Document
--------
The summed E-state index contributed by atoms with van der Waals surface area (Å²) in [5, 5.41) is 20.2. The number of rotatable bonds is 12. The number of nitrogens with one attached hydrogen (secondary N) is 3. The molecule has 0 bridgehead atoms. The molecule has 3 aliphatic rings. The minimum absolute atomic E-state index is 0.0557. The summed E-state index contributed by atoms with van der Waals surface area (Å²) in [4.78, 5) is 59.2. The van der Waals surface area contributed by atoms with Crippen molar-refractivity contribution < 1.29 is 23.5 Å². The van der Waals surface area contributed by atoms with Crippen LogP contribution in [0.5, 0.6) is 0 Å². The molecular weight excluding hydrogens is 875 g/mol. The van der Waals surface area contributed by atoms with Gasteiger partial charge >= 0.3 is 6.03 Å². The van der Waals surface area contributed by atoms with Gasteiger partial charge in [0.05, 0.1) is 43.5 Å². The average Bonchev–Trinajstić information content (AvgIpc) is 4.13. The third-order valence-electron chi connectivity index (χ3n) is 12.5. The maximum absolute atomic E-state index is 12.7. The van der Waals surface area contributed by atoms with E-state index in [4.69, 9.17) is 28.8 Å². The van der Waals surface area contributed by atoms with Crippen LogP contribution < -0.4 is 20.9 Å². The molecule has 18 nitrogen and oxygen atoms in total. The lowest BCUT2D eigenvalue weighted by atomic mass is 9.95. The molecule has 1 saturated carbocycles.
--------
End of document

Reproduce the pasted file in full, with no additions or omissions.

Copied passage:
The summed E-state index contributed by atoms with van der Waals surface area (Å²) in [5, 5.41) is 20.2. The number of rotatable bonds is 12. The number of nitrogens with one attached hydrogen (secondary N) is 3. The molecule has 0 bridgehead atoms. The molecule has 3 aliphatic rings. The minimum absolute atomic E-state index is 0.0557. The summed E-state index contributed by atoms with van der Waals surface area (Å²) in [4.78, 5) is 59.2. The van der Waals surface area contributed by atoms with Crippen molar-refractivity contribution < 1.29 is 23.5 Å². The van der Waals surface area contributed by atoms with Crippen LogP contribution in [0.5, 0.6) is 0 Å². The molecular weight excluding hydrogens is 875 g/mol. The van der Waals surface area contributed by atoms with Gasteiger partial charge >= 0.3 is 6.03 Å². The van der Waals surface area contributed by atoms with Gasteiger partial charge in [0.05, 0.1) is 43.5 Å². The average Bonchev–Trinajstić information content (AvgIpc) is 4.13. The third-order valence-electron chi connectivity index (χ3n) is 12.5. The maximum absolute atomic E-state index is 12.7. The van der Waals surface area contributed by atoms with E-state index in [4.69, 9.17) is 28.8 Å². The van der Waals surface area contributed by atoms with Crippen LogP contribution < -0.4 is 20.9 Å². The molecule has 18 nitrogen and oxygen atoms in total. The lowest BCUT2D eigenvalue weighted by atomic mass is 9.95. The molecule has 1 saturated carbocycles.